Civil Service eassay –Trump treads into a trade war
Trump shakes up America’s trade policy
At the stroke of midnight on June 1, the United States will impose tariffs of 15% and 20% on Aluminium and Steel imports respectively coming from the EU countries, who have been America’s most-trusted allies. The imposition of such duties was a policy measure planned to reduce America’s adverse trade balance with EU. It was promised by Trump during his pre-election rallies as a way of keeping America’s interest first and foremost. President Trump is now following through on his promise.
The EU countries, Canada, and Mexico, all allies of the U.S., remonstrated when Trump announced his policy. The levy of duties was kept in abeyance as the trade officials of both sides decided to explore ways to allay American concerns. However, the negotiations remained fruitless, and Trump went ahead to enforce the sanctions.
Quite predictably, the American announcement has met with matching retaliatory levy by the affected parties. Some experts from among the Republicans have criticized the harsh steps as damaging and counterproductive for U.S. interests. Goods produced inside America with American labor are costlier than the imported goods. Curbing such imports would impair American competitiveness in global trade. Prominent Republicans fear that such an ill-conceived move will annoy its allies weakening America’s diplomatic clout worldwide. That the move is meant to appease the ultra-nationalists who propelled Trump to power is clearly evident. Trump might vainly think that he is making America great again through such a measure, but he is mistaken.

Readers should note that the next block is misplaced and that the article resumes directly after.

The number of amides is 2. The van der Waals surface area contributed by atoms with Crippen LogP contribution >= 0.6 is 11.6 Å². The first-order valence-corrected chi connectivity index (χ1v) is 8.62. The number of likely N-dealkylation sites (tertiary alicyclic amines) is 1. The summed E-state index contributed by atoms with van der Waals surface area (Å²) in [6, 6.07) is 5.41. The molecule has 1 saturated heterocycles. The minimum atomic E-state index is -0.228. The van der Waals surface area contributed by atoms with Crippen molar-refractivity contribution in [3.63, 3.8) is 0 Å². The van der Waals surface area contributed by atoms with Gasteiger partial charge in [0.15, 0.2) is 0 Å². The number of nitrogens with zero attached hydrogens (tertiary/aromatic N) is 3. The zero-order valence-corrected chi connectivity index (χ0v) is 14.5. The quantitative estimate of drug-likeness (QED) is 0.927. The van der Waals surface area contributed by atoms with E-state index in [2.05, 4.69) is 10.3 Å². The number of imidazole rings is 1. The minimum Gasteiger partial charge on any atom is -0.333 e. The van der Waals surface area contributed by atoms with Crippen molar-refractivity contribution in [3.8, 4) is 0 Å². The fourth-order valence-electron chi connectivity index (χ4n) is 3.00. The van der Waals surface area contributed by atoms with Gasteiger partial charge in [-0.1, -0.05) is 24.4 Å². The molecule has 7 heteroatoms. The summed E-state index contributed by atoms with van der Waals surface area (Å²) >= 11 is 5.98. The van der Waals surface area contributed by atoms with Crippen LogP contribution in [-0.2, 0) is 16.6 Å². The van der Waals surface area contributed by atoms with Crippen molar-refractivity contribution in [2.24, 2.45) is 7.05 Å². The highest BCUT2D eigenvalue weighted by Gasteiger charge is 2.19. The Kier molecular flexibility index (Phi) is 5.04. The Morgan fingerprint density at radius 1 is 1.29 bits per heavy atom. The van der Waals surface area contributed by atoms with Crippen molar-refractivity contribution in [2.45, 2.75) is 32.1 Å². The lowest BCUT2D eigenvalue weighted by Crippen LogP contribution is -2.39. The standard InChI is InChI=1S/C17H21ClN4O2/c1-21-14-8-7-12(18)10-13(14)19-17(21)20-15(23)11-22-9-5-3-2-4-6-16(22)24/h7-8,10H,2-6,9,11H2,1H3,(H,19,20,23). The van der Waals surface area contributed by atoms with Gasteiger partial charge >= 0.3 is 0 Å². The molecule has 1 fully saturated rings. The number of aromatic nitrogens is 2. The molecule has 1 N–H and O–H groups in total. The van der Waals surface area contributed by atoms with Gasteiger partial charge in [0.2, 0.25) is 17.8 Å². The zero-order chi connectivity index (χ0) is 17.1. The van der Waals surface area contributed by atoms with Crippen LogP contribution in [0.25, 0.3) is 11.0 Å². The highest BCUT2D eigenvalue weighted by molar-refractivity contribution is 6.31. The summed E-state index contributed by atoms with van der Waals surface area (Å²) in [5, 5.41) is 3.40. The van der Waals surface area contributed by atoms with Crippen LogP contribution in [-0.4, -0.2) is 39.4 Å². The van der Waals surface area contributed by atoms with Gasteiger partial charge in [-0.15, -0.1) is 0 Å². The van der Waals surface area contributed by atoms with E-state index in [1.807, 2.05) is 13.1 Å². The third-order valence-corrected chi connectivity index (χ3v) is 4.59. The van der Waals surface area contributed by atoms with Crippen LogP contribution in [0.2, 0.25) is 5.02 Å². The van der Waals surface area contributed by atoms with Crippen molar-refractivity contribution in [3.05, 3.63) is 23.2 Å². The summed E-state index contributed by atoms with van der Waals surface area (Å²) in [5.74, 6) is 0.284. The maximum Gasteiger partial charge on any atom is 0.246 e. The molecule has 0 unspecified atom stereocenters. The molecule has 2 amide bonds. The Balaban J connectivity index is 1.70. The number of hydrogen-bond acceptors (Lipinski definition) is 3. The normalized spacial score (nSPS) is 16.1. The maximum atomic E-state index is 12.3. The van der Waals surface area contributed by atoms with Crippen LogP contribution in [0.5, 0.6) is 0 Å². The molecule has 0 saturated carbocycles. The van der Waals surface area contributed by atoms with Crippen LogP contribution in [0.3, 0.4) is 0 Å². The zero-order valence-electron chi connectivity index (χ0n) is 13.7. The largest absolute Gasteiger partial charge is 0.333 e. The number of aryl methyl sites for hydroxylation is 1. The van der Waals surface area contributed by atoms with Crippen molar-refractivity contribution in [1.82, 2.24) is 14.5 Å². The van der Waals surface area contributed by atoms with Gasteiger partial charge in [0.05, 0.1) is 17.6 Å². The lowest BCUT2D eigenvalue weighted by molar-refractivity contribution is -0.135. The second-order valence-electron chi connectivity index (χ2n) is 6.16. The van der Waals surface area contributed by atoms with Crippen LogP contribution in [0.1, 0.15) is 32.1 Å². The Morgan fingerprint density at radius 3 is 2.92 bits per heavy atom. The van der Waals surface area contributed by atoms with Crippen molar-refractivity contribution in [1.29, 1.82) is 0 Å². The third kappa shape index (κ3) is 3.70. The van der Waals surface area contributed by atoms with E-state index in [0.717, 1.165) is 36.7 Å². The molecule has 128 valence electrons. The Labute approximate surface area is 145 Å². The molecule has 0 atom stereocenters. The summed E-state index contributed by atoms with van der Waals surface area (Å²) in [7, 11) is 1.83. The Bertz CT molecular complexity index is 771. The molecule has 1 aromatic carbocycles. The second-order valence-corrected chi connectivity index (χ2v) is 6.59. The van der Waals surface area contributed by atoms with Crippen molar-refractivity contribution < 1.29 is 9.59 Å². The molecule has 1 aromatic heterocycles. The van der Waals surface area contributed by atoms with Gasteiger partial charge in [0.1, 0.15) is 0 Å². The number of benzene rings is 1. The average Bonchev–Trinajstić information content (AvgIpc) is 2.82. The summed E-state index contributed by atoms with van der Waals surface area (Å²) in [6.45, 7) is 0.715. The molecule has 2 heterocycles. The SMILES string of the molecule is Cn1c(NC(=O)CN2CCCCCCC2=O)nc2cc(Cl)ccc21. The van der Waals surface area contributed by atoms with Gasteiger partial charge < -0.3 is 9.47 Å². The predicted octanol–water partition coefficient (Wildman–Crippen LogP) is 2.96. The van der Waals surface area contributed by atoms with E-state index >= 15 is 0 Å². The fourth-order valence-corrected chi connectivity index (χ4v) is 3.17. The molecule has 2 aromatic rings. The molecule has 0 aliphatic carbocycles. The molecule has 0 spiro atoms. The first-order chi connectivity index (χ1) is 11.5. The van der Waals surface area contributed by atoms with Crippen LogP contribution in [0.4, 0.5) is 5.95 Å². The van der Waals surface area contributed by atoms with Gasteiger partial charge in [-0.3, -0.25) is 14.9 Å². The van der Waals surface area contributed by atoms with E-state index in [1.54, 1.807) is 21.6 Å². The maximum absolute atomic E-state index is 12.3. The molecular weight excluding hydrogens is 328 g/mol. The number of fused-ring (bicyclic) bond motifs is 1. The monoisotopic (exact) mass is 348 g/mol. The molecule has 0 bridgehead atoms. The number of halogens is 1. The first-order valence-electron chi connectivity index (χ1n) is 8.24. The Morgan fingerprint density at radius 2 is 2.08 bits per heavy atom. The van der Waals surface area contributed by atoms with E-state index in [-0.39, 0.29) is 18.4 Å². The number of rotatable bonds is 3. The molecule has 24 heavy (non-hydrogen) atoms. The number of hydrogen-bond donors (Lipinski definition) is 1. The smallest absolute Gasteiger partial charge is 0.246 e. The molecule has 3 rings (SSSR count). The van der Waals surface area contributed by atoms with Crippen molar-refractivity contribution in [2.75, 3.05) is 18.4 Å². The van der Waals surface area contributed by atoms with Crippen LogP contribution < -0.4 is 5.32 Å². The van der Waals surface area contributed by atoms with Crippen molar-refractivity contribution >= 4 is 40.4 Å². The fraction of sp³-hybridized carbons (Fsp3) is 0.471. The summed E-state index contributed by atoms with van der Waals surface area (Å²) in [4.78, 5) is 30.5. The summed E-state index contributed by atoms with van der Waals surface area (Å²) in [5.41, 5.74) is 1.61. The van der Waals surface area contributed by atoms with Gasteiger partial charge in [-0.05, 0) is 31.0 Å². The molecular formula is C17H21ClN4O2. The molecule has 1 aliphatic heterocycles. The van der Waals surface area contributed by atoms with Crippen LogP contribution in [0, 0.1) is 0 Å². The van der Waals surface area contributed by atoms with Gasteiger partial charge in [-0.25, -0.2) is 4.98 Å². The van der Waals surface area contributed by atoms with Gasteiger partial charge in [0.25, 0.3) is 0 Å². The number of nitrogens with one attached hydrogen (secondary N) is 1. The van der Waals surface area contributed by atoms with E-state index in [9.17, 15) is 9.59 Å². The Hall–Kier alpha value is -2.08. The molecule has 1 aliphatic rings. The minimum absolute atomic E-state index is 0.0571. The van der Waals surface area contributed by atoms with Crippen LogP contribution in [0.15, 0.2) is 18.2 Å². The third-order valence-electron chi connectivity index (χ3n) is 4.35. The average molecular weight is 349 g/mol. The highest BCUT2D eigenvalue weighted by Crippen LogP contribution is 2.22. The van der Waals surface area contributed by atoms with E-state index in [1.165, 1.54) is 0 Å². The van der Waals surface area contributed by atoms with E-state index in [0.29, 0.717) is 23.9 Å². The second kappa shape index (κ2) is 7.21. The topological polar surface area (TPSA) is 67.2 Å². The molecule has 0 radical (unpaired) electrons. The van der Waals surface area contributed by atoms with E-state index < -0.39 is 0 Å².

The measures have been imposed on grounds of national security – a ploy that empowers the President to have his way in such matters. The allies don’t hope that the quirky Trump would reverse his decision later. The way the European powers failed to convince Trump to reverse his decision with regard to the Iran Nuclear Deal, and Paris Climate Accord remains fresh in their minds.
Much to the discomfort of the European powers, President Trump has been quite lukewarm towards NATO, citing the disproportionately high monetary contribution his country makes to the alliance. Over all, Trump, unlike most of his predecessors, has taken a strident stance against globalization.
Quite disturbingly, during these politically difficult times, Italy and Spain are also decrying globalization and Free Trade, Europe seems to follow in the footsteps of Trump-led America, reversing the decades-old policy towards integration and harmony that was so painstakingly crafted.
America’s longstanding partners are clueless about the turn of events, but continue to hope that the prevailing dissonance would soon be a thing of the past, and the good old days of trans-Atlantic unity would return.